https://www.nhs.uk/smokefree/help-and-advice/e-cigarettes

Disclosures:
My employer, PinneyAssociates, provides consulting services on tobacco harm minimization (including nicotine replacement therapy and vapor products) to Niconovum USA, RJ Reynolds Vapor Company, and RAI Services Company, all subsidiaries of Reynolds American Inc. In the past three years, PinneyAssociates has consulted to NJOY on electronic cigarettes. I also own an interest in intellectual property for a novel nicotine medication.

I'd like to respond to the thoughtful comments posted by Jgitchell.

Thanks for commenting, Joe. I appreciate your careful attention to this post and time you took to engage with me. As you note, we're caught in an interesting and exciting time that could transform tobacco control as we know it. At the same time, the rapidly evolving state of the science makes it challenging to know what to do - both from practitioner and consumer perspectives. I'm pretty sure that all of us share the same goal of wanting to reduce the death and disease caused by tobacco smoking. And many of us have struggled for years with patients, friends, and family members who have tried many times to quit and ultimately not been successful. I believe that any new and innovative treatment deserves a fair chance to prove that it can help - and I hold no inherent bias one way or the other. If it works - great, let's deploy with great fanfare and minimal fuss.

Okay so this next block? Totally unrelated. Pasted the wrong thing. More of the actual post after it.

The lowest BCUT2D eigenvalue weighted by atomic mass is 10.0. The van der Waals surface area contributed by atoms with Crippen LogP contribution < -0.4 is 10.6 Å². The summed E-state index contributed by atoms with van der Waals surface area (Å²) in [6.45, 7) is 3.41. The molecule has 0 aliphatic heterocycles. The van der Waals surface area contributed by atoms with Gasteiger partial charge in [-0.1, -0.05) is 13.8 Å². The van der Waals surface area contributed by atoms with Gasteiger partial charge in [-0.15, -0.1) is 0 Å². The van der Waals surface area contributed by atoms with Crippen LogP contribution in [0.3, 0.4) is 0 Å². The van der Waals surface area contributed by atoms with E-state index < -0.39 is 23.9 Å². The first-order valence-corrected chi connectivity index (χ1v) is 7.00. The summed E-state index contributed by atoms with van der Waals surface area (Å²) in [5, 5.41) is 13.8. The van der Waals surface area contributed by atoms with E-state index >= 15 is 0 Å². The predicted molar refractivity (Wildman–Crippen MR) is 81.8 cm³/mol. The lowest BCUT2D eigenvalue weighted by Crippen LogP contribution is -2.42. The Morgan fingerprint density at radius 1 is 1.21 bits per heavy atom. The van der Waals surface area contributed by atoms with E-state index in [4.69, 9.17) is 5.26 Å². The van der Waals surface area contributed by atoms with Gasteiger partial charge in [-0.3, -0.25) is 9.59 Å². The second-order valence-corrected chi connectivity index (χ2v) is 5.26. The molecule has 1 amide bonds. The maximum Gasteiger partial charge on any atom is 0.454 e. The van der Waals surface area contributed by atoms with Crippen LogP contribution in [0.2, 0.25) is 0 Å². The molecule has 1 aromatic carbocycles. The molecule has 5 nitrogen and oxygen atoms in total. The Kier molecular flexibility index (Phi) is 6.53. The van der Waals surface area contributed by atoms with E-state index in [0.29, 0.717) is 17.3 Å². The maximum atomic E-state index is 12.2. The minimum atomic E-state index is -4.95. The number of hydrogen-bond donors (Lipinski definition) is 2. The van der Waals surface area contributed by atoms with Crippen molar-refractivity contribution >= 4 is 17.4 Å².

My goal in this piece was to highlight the struggles that I face on a regular basis with what to recommend to people who ask for my advice on how to quit, and to offer concrete options for people who want to quit. I tend to be very conservative with my clinical recommendations, and am most comfortable with referring people to solid evidence-based recommendations (hence my suggestion that the coach at least consider treatment options that have a long, and rigorous science base to support them). My reading of the Cochrane review is less optimistic than your reading, largely because the quality of evidence so far is substandard and because more high quality studies are needed. I'd want to see see a larger body of evidence from high quality RCTs before I start recommending vaping as a way to quit. I thought my piece was very careful to acknowledge that vaping poses less harms than combustible cigarettes (this seems very clear) and that the evidence base was evolving and could change my recommendations if asked again.